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Life as performance art

Life as performance art

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By Fr. G. Corwin Stoppel

The semi-annual ritual of changing clocks ahead and back for the start and end of daylight saving time brings to mind the sundial we will return to its place of honor when the weather warms up. Pat and I bought it at the end of a holiday in southern France and somehow got it home undamaged.

For the most part, sundials are now purely decorative. They are definitely low-tech — too much so for our modern lives — and remain distinctively inaccurate.

I lived in a small town where, according to legend, one of the merchants had a sundial on his lawn and set his wind-up pocket watch by it. He opened his shop, took out his watch and reset the time on a larger clock in the front showcase window.

Later that morning the fire chief would walk to the shop, take out his pocket watch and blow to know when he should blow the noon fire whistle. The shopowner would then readjust his pocket watch and use its time to reset the clock in the window.

It didn’t really matter because before we established standardized time zones, every community could decide on the time for their residents and visitors.  That all changed because the railroads wanted to print and dole out train schedules. It got too chaotic when passengers could leave from, say, Holland to Lansing and arrive before they left.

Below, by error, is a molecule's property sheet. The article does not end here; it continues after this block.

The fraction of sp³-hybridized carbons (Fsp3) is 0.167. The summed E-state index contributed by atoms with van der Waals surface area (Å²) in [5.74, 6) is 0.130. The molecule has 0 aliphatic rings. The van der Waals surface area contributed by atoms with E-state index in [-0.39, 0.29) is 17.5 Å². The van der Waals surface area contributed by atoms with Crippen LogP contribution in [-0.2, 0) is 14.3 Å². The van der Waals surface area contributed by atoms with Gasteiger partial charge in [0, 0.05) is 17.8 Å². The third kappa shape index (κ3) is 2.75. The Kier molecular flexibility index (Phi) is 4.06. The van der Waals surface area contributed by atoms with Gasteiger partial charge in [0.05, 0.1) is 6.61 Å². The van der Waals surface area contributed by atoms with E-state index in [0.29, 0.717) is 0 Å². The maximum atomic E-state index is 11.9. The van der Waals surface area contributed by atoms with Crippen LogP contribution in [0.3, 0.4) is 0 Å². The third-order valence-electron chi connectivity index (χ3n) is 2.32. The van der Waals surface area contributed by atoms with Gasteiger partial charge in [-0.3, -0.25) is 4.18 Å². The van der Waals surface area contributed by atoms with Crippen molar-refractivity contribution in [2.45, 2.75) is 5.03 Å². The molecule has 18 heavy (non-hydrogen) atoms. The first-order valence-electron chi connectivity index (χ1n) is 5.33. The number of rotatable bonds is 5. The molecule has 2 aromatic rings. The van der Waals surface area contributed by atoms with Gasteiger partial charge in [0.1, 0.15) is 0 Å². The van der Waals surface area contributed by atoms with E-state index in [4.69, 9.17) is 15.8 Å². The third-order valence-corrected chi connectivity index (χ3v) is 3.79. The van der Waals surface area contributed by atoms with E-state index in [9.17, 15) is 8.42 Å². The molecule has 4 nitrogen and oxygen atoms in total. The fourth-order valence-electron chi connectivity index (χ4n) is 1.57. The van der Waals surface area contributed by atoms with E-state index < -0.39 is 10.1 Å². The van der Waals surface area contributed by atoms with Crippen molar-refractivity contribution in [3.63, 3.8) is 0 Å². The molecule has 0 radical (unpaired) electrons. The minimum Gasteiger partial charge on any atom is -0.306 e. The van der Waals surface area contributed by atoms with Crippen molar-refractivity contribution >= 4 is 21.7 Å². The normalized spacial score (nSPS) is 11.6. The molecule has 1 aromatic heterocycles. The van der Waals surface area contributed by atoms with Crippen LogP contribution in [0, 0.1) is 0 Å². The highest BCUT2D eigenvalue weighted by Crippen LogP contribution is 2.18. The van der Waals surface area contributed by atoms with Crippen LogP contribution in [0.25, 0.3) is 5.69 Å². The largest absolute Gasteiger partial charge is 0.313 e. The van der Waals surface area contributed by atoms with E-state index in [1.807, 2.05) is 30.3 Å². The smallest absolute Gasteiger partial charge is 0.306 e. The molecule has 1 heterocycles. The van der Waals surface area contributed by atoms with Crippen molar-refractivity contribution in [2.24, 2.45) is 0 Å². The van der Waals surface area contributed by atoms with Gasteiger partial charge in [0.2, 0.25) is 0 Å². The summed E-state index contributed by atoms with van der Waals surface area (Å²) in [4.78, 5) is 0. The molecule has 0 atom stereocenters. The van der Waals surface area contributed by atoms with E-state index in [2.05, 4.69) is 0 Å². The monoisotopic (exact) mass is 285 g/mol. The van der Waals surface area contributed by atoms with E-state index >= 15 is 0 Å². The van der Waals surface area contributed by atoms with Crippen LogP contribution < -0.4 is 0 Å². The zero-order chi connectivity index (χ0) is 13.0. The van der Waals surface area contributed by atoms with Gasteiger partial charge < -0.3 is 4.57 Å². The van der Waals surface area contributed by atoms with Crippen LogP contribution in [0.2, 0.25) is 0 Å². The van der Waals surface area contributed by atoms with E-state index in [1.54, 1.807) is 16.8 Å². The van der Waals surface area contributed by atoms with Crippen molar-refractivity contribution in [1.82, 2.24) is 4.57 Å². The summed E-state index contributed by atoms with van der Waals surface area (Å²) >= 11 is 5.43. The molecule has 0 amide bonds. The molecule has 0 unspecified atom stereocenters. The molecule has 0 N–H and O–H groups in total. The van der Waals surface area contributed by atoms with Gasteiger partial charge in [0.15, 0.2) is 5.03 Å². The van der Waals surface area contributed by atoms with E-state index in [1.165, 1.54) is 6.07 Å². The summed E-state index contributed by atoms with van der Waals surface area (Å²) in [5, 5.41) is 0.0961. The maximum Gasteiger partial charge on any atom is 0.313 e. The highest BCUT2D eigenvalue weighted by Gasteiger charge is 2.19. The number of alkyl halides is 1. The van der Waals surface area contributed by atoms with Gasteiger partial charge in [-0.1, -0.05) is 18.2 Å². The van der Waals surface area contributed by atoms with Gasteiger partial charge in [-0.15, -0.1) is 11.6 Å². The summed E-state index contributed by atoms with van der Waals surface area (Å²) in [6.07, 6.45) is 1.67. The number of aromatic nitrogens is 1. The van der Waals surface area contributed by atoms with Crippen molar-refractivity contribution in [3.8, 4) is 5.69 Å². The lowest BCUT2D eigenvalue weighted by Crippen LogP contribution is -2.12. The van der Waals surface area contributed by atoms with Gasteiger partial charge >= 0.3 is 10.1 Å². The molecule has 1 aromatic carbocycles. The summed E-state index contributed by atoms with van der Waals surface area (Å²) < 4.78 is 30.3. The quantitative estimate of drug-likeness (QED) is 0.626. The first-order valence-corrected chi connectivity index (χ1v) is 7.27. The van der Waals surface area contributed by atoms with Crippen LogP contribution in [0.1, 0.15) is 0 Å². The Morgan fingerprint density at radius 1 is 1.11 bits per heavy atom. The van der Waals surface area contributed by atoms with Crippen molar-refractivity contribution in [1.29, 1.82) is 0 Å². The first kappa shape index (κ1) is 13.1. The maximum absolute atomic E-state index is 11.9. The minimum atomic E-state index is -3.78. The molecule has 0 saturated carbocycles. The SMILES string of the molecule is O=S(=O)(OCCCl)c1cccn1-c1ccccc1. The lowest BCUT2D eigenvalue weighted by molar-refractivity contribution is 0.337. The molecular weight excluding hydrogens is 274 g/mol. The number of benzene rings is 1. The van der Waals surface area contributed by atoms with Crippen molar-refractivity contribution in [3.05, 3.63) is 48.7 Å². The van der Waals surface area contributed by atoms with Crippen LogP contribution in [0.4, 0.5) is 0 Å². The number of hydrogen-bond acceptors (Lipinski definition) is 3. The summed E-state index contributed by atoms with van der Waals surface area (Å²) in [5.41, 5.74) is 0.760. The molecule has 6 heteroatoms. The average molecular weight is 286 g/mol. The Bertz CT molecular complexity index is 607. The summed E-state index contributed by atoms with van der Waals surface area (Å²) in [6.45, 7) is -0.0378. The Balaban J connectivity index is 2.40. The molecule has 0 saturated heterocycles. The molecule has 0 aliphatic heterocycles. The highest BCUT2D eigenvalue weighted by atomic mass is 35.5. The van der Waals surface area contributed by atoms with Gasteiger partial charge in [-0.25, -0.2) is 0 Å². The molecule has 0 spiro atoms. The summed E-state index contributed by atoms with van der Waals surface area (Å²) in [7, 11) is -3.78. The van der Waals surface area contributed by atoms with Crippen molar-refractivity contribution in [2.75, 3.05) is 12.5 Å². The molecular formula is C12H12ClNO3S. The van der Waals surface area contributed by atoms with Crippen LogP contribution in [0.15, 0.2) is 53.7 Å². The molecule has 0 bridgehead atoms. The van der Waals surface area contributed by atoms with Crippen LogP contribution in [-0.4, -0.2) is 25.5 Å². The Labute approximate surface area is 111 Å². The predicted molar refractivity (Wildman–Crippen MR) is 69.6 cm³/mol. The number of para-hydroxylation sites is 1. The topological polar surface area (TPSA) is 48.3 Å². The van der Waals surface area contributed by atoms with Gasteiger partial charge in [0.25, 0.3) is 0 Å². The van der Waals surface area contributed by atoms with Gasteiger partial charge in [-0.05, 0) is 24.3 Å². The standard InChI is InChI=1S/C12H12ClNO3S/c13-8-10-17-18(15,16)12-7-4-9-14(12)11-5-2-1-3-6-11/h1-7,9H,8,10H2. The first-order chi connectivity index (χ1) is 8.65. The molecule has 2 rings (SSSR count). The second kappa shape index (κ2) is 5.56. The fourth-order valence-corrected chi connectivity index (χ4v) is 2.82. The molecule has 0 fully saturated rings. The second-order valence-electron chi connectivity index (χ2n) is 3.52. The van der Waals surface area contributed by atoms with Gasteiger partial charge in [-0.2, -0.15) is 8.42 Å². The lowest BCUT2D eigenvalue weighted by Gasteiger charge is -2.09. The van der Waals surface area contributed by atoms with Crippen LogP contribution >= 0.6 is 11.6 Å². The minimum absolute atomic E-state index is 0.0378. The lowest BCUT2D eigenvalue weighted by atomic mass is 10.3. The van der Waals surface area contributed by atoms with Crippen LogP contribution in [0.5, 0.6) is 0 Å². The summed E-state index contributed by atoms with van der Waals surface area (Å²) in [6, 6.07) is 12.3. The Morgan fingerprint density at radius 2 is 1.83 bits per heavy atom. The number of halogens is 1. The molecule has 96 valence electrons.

The more the accuracy and technology of our time-pieces, the more rushed we seem to feel. I know it is needed, but think we lose part of our humanity when we allow our lives to be ruled by an artificial division of our day.

A friend described it during the holiday season a couple years ago. She’d been invited to a party, felt frazzled with everything that still needed to be done and blurted, “Let’s hurry and get this fun over with so we can move on to the next thing!”

Time may be arbitrarily divided into ever-smaller segments, but it is fluid. If we are having a good time, it speeds up and goes by too quickly; if we are bored or doing something we don’t like, it slows down to the speed of a glacier.

“The Clock of the Long Now” authors caught on to that idea when they suggested that in thinking of “now” as a specific time on a specific date, we think of our now as extending back a couple generations, then forward for a couple more after we have fallen off our perch.

That inter-generation motif comes to mind twice a year when we move our clocks forward and backward. In his later years my father would change the clocks early in the week, much to Mother’s frustration. She would move them back.

Over the next couple of days this quirky routine continued, meaning we were either really early or late on Sunday mornings. In a couple decades, I think I’ll continue that tradition just to confuse my fellow inmates at Happy Vale Old Folks Home.

Once the weather warms up, I’m going to have fun tinkering with our sundial. It is never accurate, of course because of the rotation and wobble of the earth and other factors. I’m searching for the right math equation so I can work it out on my slide rule and abacus.

Now I’m trying to figure out whether we “spring back in surprise” or “fall forward on our face” March 10. I’m pretty sure it is one or the other, and if I get it wrong I’m sure someone will be more than happy to tell me.